Ectopic histone H3S10 phosphorylation causes chromatin structure remodeling in Drosophila

Department of Biochemistry, Biophysics, and Molecular Biology, Iowa State University, Ames, IA 50011, USA.
Development (Impact Factor: 6.27). 03/2008; 135(4):699-705. DOI: 10.1242/dev.015362
Source: PubMed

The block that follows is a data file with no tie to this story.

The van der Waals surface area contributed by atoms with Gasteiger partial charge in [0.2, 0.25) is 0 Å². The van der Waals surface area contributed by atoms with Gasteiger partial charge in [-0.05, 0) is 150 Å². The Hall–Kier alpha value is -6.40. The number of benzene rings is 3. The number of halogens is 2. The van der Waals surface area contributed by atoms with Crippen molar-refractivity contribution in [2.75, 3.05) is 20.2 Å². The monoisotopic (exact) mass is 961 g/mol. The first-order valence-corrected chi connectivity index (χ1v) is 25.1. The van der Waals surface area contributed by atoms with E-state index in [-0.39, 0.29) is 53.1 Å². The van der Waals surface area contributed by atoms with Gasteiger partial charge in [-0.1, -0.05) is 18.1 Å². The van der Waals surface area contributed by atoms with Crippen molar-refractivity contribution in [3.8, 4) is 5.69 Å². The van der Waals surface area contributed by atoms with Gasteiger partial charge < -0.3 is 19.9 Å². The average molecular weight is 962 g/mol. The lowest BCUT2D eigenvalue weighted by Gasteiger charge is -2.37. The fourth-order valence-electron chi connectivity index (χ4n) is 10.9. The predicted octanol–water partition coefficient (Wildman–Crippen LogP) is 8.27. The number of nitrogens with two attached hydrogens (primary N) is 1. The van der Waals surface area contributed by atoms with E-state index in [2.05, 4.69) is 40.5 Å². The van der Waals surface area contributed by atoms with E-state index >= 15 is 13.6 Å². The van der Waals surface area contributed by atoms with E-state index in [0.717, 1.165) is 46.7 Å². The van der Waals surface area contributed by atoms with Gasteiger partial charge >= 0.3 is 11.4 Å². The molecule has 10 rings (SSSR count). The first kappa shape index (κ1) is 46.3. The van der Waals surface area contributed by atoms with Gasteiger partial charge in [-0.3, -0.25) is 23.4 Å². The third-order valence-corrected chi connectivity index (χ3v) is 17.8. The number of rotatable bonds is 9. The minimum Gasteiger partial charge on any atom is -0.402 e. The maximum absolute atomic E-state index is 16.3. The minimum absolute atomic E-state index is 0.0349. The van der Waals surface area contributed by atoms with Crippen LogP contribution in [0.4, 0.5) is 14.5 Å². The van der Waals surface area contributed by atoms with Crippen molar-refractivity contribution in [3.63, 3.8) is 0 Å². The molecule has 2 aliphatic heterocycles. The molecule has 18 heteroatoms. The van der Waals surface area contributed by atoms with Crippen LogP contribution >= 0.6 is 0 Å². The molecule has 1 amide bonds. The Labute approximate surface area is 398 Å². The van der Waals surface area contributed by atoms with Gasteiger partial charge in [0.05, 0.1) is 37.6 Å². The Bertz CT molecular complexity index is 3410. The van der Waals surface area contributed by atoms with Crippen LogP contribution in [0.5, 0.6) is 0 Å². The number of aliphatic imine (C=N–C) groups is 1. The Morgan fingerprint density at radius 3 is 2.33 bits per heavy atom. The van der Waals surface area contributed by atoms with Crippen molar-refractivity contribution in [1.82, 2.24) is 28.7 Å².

ABSTRACT Histones are subject to numerous post-translational modifications that correlate with the state of higher-order chromatin structure and gene expression. However, it is not clear whether changes in these epigenetic marks are causative regulatory factors in chromatin structure changes or whether they play a mainly reinforcing or maintenance role. In Drosophila phosphorylation of histone H3S10 in euchromatic chromatin regions by the JIL-1 tandem kinase has been implicated in counteracting heterochromatization and gene silencing. Here we show, using a LacI-tethering system, that JIL-1 mediated ectopic histone H3S10 phosphorylation is sufficient to induce a change in higher-order chromatin structure from a condensed heterochromatin-like state to a more open euchromatic state. This effect was absent when a ;kinase dead' LacI-JIL-1 construct without histone H3S10 phosphorylation activity was expressed. Instead, the 'kinase dead' construct had a dominant-negative effect, leading to a disruption of chromatin structure that was associated with a global repression of histone H3S10 phosphorylation levels. These findings provide direct evidence that the epigenetic histone tail modification of H3S10 phosphorylation at interphase can function as a causative regulator of higher-order chromatin structure in Drosophila in vivo.

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